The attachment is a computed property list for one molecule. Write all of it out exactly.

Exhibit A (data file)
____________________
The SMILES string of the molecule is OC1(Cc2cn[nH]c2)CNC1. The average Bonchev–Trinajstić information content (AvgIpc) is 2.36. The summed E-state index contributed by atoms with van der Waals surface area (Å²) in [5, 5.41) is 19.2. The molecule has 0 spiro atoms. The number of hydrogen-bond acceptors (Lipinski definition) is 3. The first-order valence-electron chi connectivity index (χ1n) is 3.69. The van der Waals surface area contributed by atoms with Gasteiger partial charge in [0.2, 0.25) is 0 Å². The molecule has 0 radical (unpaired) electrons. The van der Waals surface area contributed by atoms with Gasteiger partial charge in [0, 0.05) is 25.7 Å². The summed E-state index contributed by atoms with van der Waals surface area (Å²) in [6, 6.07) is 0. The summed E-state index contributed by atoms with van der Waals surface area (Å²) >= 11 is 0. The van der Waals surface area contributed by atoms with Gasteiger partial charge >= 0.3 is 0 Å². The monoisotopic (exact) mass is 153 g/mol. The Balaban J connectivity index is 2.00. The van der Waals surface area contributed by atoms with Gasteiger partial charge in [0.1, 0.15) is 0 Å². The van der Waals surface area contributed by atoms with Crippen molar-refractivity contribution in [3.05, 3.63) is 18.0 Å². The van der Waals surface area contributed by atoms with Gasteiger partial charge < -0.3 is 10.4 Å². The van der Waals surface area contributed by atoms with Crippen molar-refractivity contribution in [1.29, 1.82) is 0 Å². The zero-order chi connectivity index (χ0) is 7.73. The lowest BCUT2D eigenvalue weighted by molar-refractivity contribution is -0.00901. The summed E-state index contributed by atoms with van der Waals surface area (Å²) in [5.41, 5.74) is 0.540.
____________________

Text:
The SMILES string of the molecule is OC1(Cc2cn[nH]c2)CNC1. The average Bonchev–Trinajstić information content (AvgIpc) is 2.36. The summed E-state index contributed by atoms with van der Waals surface area (Å²) in [5, 5.41) is 19.2. The molecule has 0 spiro atoms. The number of hydrogen-bond acceptors (Lipinski definition) is 3. The first-order valence-electron chi connectivity index (χ1n) is 3.69. The van der Waals surface area contributed by atoms with Gasteiger partial charge in [0.2, 0.25) is 0 Å². The molecule has 0 radical (unpaired) electrons. The van der Waals surface area contributed by atoms with Gasteiger partial charge in [0, 0.05) is 25.7 Å². The summed E-state index contributed by atoms with van der Waals surface area (Å²) in [6, 6.07) is 0. The summed E-state index contributed by atoms with van der Waals surface area (Å²) >= 11 is 0. The van der Waals surface area contributed by atoms with Gasteiger partial charge >= 0.3 is 0 Å². The monoisotopic (exact) mass is 153 g/mol. The Balaban J connectivity index is 2.00. The van der Waals surface area contributed by atoms with Gasteiger partial charge in [0.1, 0.15) is 0 Å². The van der Waals surface area contributed by atoms with Crippen molar-refractivity contribution in [3.05, 3.63) is 18.0 Å². The van der Waals surface area contributed by atoms with Gasteiger partial charge < -0.3 is 10.4 Å². The van der Waals surface area contributed by atoms with Crippen molar-refractivity contribution in [1.29, 1.82) is 0 Å². The zero-order chi connectivity index (χ0) is 7.73. The lowest BCUT2D eigenvalue weighted by molar-refractivity contribution is -0.00901. The summed E-state index contributed by atoms with van der Waals surface area (Å²) in [5.41, 5.74) is 0.540.